His most famous book is the autobiographical Father and Son , about his troubled relationship with his Plymouth Brethren father, Philip, which was dramatised for television by Dennis Potter. Published anonymously in 1907, this followed a biography he had written of his father as naturalist, when he was urged by George Moore among others to write more about his own part. Historians caution, though, that notwithstanding its psychological insight and literary excellence, Gosse's narrative is often at odds with the verifiable facts of his own and his parents' lives.In later life, he became a formative influence on Siegfried Sassoon, the nephew of his lifelong friend, Hamo Thornycroft. Sassoon's mother was a friend of Gosse's wife, Ellen. Gosse was also closely tied to figures such as Algernon Charles Swinburne, John Addington Symonds, and André Gide.
Another work of his is The Autumn Garden, which was published in 1908 by the London publisher William Heinemann. This book includes: Proem, Lyrics in the Mood of Reflection, Sonnets, Songs of Roses, Commemorations and Inscriptions, Verses of Occasion, Paraphrases and a final Epilogue in the Autumn Garden. It contains more than 50 individual pieces within it.
He was the literary editor for the 1911 edition of the Encyclopædia Britannica.
Gosse married Ellen Epps (23 March 1850 – 29 August 1929), a young painter in the Pre-Raphaelite circle, who was the daughter of George Napoleon Epps. Though she was initially determined to pursue her art, she succumbed to his determined courting and they married in August 1875, with a reception at the house of Lawrence Alma-Tadema (her brother-in-law) and visiting Gosse's parents (who did not attend the registry office wedding) at the end of their honeymoon in Devon and Cornwall. She continued to paint and wrote stories and reviews for various publications. In 1907, she inherited a sizeable fortune from her uncle, James Epps (the brother of John Epps and who had made his fortune in cocoa).
Theirs was a marriage lasting more than 50 years and they had three children, Emily Teresa (b. 1877), Philip Henry George (1879–1959) who became a physician (but is probably best known as the author of The Pirates' Who's Who (1924)) and Laura Sylvia (1881-1968), who became a well-known painter.
Despite a reportedly happy marriage Gosse had consistent, if deeply closeted, homosexual desires. Although initially reluctant to acknowledge these desires, in 1890 Gosse did acknowledge to John Addington Symonds, around the time the latter was working on A Problem in Modern Ethics, that indeed he (Gosse) was attracted to men, thus confirming suspicions Symonds had voiced earlier. "Either way, I entirely deeply sympathize with you. Years ago I wanted to write to you about all this," Gosse wrote to Symonds, "and withdrew through cowardice. I have had a very fortunate life, but there has been this obstinate twist in it! I have reached a quieter time—some beginnings of that Sophoclean period when the wild beast dies. He is not dead, but tamer; I understand him & the trick of his claws."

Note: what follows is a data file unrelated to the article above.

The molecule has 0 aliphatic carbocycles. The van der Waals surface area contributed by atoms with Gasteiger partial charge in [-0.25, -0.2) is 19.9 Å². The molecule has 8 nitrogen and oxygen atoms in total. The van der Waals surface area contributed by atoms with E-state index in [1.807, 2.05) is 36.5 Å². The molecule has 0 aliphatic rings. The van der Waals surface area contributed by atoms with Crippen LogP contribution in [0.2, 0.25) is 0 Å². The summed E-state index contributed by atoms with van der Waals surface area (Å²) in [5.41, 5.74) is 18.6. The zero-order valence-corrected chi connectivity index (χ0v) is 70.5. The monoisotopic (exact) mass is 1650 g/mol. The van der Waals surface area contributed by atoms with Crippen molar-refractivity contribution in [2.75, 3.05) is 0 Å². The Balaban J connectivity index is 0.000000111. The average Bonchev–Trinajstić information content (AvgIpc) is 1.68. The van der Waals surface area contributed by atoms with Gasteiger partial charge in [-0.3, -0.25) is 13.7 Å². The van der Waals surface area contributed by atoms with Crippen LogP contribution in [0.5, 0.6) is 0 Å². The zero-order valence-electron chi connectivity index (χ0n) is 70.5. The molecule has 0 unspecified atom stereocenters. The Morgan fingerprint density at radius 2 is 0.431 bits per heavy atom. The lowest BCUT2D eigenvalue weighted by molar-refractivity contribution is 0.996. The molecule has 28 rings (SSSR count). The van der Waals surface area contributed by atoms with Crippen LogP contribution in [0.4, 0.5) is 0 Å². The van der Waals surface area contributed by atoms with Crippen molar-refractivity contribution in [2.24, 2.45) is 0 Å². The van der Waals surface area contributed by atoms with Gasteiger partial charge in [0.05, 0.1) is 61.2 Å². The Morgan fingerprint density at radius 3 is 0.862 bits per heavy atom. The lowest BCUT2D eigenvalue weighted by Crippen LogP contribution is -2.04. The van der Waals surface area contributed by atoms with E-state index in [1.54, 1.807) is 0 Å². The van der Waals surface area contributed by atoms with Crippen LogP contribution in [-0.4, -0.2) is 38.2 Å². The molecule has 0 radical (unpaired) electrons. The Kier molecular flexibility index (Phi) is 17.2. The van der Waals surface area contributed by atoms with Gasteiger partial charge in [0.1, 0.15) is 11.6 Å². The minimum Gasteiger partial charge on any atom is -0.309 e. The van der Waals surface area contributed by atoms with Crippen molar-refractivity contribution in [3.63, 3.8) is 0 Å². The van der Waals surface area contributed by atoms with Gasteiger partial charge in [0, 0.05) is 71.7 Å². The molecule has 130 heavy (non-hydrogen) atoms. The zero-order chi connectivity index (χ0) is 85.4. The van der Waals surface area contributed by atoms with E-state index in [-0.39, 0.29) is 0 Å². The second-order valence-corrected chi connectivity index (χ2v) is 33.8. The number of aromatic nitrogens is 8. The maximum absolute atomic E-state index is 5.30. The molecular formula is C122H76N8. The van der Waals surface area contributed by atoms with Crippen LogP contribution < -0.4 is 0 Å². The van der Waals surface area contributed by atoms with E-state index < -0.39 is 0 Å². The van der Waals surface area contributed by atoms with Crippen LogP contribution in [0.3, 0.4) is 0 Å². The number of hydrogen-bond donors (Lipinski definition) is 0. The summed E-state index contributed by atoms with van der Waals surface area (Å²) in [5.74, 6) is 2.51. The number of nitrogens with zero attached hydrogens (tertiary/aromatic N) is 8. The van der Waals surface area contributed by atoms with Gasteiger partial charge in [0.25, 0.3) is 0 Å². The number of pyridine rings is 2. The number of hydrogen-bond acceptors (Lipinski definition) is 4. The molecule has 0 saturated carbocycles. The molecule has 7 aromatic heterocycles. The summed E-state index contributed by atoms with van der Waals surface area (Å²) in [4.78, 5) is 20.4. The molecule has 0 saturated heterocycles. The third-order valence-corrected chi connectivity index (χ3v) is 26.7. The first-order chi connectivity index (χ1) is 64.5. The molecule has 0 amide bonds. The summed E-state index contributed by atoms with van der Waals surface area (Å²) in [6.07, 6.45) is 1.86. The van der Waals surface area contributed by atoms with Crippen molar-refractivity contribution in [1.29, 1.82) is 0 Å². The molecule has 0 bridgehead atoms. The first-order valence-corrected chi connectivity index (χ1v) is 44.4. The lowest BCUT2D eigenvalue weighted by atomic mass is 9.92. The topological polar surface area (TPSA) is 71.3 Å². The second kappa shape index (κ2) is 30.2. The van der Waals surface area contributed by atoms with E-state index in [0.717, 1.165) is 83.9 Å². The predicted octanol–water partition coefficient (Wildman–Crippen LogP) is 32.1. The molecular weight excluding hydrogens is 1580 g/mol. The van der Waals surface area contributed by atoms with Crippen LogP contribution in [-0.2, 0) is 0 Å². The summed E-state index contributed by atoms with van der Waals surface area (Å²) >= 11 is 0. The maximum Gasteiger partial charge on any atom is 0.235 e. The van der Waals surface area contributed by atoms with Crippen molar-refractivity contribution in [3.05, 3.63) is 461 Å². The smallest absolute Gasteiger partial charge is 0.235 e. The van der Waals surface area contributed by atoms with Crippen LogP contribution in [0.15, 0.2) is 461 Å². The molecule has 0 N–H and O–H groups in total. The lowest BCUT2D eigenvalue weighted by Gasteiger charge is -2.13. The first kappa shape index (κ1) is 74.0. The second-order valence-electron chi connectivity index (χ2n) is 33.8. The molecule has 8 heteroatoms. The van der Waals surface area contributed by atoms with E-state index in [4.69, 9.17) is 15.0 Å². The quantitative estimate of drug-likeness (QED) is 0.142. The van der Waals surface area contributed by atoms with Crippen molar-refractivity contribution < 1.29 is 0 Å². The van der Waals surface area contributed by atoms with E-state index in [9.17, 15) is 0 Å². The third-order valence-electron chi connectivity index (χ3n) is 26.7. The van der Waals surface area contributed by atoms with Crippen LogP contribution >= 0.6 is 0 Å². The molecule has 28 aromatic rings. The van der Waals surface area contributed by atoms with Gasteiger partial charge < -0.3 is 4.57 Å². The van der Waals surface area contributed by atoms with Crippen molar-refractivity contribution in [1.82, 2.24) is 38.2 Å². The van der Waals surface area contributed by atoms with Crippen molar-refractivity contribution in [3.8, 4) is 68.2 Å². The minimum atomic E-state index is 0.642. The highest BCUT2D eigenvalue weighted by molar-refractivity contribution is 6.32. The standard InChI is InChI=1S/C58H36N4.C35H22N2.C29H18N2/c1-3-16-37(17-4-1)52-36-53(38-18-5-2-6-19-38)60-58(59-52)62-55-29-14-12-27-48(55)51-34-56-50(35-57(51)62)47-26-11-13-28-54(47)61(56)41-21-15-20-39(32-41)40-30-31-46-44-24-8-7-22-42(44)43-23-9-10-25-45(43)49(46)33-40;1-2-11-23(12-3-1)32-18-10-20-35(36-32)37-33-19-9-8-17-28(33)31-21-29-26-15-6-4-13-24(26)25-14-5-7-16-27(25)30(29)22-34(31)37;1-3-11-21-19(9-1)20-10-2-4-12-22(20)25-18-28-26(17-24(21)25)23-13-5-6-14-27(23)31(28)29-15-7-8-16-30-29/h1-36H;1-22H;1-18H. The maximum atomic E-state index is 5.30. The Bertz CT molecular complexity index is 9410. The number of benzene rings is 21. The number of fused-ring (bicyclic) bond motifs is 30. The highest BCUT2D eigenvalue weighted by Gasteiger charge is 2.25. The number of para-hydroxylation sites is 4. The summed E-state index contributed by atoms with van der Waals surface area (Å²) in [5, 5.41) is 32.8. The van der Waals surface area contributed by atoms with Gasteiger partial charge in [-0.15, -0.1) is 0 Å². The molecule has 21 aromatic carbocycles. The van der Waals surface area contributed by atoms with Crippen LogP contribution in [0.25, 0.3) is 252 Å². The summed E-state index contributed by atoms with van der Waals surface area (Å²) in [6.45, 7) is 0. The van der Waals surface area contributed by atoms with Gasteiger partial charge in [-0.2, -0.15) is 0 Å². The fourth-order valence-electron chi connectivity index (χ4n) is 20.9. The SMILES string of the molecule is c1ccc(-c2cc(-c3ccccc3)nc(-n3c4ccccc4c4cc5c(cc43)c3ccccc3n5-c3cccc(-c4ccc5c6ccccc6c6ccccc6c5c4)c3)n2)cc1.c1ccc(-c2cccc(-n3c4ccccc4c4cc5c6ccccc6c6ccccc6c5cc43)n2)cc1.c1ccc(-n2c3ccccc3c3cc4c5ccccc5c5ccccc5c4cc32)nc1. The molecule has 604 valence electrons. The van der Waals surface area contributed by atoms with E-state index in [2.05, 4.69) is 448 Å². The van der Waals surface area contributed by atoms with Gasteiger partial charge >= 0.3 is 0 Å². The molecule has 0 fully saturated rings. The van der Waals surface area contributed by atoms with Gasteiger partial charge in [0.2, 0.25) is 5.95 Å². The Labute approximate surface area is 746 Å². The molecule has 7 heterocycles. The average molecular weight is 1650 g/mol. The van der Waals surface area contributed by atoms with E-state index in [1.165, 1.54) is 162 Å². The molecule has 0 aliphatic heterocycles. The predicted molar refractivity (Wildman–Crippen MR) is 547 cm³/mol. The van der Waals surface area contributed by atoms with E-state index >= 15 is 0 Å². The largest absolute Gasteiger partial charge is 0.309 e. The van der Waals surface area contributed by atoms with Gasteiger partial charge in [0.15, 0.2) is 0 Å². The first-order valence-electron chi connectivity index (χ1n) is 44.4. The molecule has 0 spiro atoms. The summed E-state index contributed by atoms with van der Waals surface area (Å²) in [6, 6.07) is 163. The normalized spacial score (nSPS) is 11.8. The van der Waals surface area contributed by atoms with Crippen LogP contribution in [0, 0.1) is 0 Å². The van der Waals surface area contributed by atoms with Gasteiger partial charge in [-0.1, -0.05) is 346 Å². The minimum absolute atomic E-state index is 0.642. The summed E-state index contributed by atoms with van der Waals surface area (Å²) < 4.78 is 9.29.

Gosse was named a Companion of the Order of the Bath (CB) in 1912.He was knighted in 1925.
Philip Henry Gosse FRS, known to his friends as Henry, was an English naturalist and populariser of natural science, virtually the inventor of the seawater aquarium, and a painstaking innovator in the study of marine biology. Gosse created and stocked the first public aquarium at the London Zoo in 1853, and coined the term "aquarium" when he published the first manual, The Aquarium: An Unveiling of the Wonders of the Deep Sea, in 1854. His work was the catalyst for an aquarium craze in early Victorian England.
John Addington Symonds, Jr. was an English poet and literary critic. A cultural historian, he was known for his work on the Renaissance, as well as numerous biographies of writers and artists. Although married with children, Symonds supported male love (homosexuality), which he believed could include pederastic as well as egalitarian relationships, referring to it as l'amour de l'impossible. He also wrote much poetry inspired by his same-sex affairs.
Sir William Hamo Thornycroft was an English sculptor, responsible for some of London's best-known statues. He was a keen student of classical sculpture and became one of the youngest members of the Royal Academy.
Robert Herrick was a 17th-century English lyric poet and cleric. He is best known for Hesperides, a book of poems. This includes the carpe diem poem "To the Virgins, to Make Much of Time", with the first line "Gather ye rosebuds while ye may".
William Archer was a Scottish writer, theatre critic, and English spelling reformer based, for most of his career, in London. He was an early advocate of the plays of Henrik Ibsen, and was an early friend and supporter of Bernard Shaw.
Theodore Watts-Dunton, from St Ives, Huntingdonshire, was an English poetry critic with major periodicals, and himself a poet. He is remembered particularly as the friend and minder of Algernon Charles Swinburne, whom he rescued from alcoholism and persuaded to continue writing.
Joseph Henry Shorthouse was an English novelist. His first novel, John Inglesant, was particularly admired as a "philosophical romance". It discusses a religious intrigue in the English 17th century.